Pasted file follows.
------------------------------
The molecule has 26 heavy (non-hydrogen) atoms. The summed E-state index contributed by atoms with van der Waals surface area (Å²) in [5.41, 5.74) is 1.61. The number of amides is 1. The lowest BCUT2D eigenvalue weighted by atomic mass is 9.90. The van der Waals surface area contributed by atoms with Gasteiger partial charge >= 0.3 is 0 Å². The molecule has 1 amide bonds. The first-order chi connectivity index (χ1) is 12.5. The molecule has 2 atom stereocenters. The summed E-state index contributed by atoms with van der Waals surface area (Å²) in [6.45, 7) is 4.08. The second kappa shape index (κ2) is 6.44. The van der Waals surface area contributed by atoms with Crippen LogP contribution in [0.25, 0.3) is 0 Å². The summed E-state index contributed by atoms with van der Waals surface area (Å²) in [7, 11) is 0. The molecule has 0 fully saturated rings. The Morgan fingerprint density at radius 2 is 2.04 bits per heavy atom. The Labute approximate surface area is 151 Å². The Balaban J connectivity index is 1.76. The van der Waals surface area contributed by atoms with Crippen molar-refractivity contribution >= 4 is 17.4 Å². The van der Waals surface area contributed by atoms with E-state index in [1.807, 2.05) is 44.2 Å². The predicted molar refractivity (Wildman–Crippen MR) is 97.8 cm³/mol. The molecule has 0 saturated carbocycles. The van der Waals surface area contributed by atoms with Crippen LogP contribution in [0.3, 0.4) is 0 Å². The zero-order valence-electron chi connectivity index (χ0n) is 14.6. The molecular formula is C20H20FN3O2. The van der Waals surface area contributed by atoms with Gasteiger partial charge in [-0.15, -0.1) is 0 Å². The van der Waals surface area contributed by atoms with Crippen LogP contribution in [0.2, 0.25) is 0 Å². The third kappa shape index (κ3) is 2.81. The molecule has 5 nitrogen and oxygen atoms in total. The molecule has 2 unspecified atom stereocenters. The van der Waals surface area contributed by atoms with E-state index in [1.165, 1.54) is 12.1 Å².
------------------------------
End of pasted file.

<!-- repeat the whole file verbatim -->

The molecule has 26 heavy (non-hydrogen) atoms. The summed E-state index contributed by atoms with van der Waals surface area (Å²) in [5.41, 5.74) is 1.61. The number of amides is 1. The lowest BCUT2D eigenvalue weighted by atomic mass is 9.90. The van der Waals surface area contributed by atoms with Gasteiger partial charge >= 0.3 is 0 Å². The molecule has 1 amide bonds. The first-order chi connectivity index (χ1) is 12.5. The molecule has 2 atom stereocenters. The summed E-state index contributed by atoms with van der Waals surface area (Å²) in [6.45, 7) is 4.08. The second kappa shape index (κ2) is 6.44. The van der Waals surface area contributed by atoms with Crippen LogP contribution in [0.25, 0.3) is 0 Å². The summed E-state index contributed by atoms with van der Waals surface area (Å²) in [7, 11) is 0. The molecule has 0 fully saturated rings. The Morgan fingerprint density at radius 2 is 2.04 bits per heavy atom. The Labute approximate surface area is 151 Å². The Balaban J connectivity index is 1.76. The van der Waals surface area contributed by atoms with Crippen molar-refractivity contribution >= 4 is 17.4 Å². The van der Waals surface area contributed by atoms with E-state index in [1.807, 2.05) is 44.2 Å². The predicted molar refractivity (Wildman–Crippen MR) is 97.8 cm³/mol. The molecule has 0 saturated carbocycles. The van der Waals surface area contributed by atoms with Crippen LogP contribution in [0.3, 0.4) is 0 Å². The zero-order valence-electron chi connectivity index (χ0n) is 14.6. The molecular formula is C20H20FN3O2. The van der Waals surface area contributed by atoms with Gasteiger partial charge in [-0.15, -0.1) is 0 Å². The van der Waals surface area contributed by atoms with Crippen LogP contribution in [0.2, 0.25) is 0 Å². The third kappa shape index (κ3) is 2.81. The molecule has 5 nitrogen and oxygen atoms in total. The molecule has 2 unspecified atom stereocenters. The van der Waals surface area contributed by atoms with E-state index in [1.165, 1.54) is 12.1 Å².